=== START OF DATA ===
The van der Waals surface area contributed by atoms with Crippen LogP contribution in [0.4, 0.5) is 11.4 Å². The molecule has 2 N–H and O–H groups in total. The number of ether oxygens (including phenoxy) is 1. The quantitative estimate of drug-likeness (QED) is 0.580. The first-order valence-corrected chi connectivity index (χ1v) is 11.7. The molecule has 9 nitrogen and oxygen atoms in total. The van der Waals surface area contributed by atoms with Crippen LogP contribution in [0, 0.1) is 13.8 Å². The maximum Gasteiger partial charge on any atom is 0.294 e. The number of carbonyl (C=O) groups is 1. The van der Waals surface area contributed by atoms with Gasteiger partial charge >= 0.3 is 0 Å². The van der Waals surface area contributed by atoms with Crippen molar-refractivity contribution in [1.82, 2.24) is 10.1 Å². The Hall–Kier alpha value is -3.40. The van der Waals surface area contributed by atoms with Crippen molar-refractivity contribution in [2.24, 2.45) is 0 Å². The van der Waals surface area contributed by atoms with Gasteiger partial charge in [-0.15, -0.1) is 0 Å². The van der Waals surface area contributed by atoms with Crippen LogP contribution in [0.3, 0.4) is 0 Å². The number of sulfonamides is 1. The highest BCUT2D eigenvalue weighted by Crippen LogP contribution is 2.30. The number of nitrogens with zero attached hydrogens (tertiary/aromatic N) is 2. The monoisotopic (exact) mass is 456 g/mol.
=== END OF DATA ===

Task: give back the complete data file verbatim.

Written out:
The van der Waals surface area contributed by atoms with Crippen LogP contribution in [0.4, 0.5) is 11.4 Å². The molecule has 2 N–H and O–H groups in total. The number of ether oxygens (including phenoxy) is 1. The quantitative estimate of drug-likeness (QED) is 0.580. The first-order valence-corrected chi connectivity index (χ1v) is 11.7. The molecule has 9 nitrogen and oxygen atoms in total. The van der Waals surface area contributed by atoms with Crippen LogP contribution in [0, 0.1) is 13.8 Å². The maximum Gasteiger partial charge on any atom is 0.294 e. The number of carbonyl (C=O) groups is 1. The van der Waals surface area contributed by atoms with Gasteiger partial charge >= 0.3 is 0 Å². The van der Waals surface area contributed by atoms with Crippen molar-refractivity contribution in [1.82, 2.24) is 10.1 Å². The Hall–Kier alpha value is -3.40. The van der Waals surface area contributed by atoms with Crippen molar-refractivity contribution in [2.24, 2.45) is 0 Å². The van der Waals surface area contributed by atoms with Gasteiger partial charge in [-0.15, -0.1) is 0 Å². The van der Waals surface area contributed by atoms with Crippen LogP contribution in [0.3, 0.4) is 0 Å². The number of sulfonamides is 1. The highest BCUT2D eigenvalue weighted by Crippen LogP contribution is 2.30. The number of nitrogens with zero attached hydrogens (tertiary/aromatic N) is 2. The monoisotopic (exact) mass is 456 g/mol.